One of the advantages of working with an accomplished woodcrafter is borrowing tools that I don’t have. The azebiki nokogiri, what a useful tool! And I would have had one but for a hot mess ordering from Japan woodworker. But Mark has four azebiki noko in different sizes, so I set to work with his smallest cutting the handles on my usu for mochitsuki.
In the end the azebiki didn’t get me deep enough and I used the radiused edge of my hollow rocker kanna to get the ledge of the handle deep enough to give purchase to my fingers when picking the usu up. The layout for the handle was a simple semi-circle, easy to draw with a compass, and with leaving the gouge marks from the spoon bent gouge it looks quite artfully like a sea shell.
Having previously made the through wedging handle for my kine I set about marking for the mortise. The blank for the mallet head wasn’t close to square or parallel so I used a center line layout and sashigane to locate the mortise width on top and bottom. The photo doesn’t show this correctly, the sashigane should be referenced along the center line, but it would have fallen off if I had left it there for the photo…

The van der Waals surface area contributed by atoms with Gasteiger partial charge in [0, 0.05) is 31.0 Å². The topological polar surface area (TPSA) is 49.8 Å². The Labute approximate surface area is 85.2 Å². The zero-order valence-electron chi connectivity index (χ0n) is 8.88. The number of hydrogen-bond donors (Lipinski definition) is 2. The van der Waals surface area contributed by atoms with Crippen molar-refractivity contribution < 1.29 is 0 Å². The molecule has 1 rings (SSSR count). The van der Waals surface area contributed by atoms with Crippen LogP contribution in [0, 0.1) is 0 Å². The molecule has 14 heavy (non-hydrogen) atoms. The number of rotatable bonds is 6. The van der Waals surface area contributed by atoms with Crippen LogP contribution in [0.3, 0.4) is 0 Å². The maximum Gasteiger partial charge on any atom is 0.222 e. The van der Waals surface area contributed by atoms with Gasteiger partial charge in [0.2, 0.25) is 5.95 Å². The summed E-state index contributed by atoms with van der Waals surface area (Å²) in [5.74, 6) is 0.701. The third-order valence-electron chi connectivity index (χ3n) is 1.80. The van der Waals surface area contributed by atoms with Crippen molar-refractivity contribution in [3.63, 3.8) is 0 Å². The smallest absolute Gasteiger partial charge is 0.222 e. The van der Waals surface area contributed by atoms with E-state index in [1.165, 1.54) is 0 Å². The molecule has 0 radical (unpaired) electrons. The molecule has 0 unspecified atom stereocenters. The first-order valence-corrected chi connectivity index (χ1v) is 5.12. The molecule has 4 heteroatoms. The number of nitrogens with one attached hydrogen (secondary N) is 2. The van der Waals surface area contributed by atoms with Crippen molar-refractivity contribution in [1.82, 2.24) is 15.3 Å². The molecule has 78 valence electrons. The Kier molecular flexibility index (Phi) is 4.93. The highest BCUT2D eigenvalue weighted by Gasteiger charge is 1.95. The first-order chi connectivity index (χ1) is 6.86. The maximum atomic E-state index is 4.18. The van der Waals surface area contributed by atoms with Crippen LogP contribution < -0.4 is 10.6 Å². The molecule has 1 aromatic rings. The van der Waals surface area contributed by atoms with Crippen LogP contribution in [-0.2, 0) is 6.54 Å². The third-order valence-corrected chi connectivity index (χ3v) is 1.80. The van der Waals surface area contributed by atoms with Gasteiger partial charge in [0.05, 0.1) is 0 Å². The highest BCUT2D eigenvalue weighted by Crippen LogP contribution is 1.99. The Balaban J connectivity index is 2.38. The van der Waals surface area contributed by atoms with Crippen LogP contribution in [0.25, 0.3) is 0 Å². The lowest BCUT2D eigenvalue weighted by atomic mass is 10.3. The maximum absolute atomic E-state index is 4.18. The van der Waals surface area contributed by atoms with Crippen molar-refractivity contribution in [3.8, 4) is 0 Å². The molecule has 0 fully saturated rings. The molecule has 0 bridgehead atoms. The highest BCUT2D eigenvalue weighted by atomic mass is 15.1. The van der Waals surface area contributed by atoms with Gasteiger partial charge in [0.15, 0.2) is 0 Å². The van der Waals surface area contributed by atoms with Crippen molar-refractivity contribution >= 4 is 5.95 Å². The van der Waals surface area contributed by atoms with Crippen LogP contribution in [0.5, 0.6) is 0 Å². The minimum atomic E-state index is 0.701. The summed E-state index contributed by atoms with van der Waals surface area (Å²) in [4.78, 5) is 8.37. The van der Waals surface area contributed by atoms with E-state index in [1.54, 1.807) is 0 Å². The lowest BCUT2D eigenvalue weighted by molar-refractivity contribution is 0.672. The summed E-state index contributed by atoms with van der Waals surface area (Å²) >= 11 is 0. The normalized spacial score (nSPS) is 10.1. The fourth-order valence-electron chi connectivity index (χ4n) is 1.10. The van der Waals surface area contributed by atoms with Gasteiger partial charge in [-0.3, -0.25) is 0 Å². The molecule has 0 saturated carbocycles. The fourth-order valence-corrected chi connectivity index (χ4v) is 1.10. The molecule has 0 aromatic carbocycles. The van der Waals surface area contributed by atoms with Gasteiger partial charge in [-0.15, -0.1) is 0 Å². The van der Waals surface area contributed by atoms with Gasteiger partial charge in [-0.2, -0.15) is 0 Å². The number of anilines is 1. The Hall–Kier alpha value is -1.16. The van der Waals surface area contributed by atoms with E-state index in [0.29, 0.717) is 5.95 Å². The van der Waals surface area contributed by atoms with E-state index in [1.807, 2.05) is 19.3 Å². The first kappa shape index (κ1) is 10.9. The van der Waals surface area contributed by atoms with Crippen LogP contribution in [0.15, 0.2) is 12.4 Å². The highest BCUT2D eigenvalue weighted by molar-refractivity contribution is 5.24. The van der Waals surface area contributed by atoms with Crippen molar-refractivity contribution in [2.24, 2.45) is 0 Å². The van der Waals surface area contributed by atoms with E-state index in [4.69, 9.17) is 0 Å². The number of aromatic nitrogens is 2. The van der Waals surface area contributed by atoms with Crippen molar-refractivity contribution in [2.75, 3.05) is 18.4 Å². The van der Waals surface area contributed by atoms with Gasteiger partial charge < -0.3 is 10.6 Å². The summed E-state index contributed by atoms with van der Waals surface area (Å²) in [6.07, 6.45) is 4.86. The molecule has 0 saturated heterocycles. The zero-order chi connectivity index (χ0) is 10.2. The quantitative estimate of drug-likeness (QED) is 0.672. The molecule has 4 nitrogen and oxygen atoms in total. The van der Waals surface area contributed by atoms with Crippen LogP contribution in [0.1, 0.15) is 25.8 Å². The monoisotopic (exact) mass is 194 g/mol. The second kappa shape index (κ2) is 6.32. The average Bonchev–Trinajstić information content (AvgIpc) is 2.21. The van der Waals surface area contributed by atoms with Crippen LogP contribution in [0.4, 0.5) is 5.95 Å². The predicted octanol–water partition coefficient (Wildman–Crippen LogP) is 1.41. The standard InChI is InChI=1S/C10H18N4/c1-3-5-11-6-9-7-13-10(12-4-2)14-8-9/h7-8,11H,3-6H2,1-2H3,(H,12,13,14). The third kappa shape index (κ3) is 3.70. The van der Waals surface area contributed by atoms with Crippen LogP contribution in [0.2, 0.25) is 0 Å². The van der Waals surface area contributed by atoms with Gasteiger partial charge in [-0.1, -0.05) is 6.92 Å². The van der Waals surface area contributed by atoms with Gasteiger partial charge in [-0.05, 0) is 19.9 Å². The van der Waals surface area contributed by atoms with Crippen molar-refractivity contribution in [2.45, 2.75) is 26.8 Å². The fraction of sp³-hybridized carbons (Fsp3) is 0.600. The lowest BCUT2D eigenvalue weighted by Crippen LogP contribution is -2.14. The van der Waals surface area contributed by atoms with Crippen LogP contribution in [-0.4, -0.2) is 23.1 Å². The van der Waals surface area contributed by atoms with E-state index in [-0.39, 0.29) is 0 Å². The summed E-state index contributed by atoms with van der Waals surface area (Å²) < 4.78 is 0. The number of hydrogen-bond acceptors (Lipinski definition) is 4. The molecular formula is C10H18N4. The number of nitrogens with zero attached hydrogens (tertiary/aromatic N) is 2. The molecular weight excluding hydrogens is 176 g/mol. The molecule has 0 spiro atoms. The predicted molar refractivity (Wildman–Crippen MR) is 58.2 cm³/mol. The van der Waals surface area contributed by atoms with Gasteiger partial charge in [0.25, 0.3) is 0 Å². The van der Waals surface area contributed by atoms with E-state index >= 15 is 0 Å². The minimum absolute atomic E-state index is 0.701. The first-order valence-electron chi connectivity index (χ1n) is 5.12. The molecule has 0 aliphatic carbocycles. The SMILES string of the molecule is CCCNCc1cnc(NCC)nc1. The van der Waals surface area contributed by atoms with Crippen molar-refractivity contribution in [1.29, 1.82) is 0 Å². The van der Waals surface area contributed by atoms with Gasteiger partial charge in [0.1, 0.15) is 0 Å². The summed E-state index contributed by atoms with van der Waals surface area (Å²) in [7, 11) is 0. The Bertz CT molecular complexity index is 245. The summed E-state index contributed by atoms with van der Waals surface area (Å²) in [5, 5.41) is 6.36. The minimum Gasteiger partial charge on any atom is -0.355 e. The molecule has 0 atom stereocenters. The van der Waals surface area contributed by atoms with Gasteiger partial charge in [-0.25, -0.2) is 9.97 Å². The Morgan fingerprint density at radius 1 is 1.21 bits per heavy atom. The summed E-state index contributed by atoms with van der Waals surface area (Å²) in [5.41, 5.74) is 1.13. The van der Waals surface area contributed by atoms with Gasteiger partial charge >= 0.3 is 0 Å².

One big mallet. Kine for mochitsuki vary in size, the one I made is probably on the large side, but I wanted it to double as a commander mallet for timber framing. You can see Marks commander mallet on the left of the photo above, made from apple wood.
At night I retire to my place by the wood stove. What a wonderful way to cook some tasty cornbread. And it goes really well with an American style stout brewed locally at Joe’s.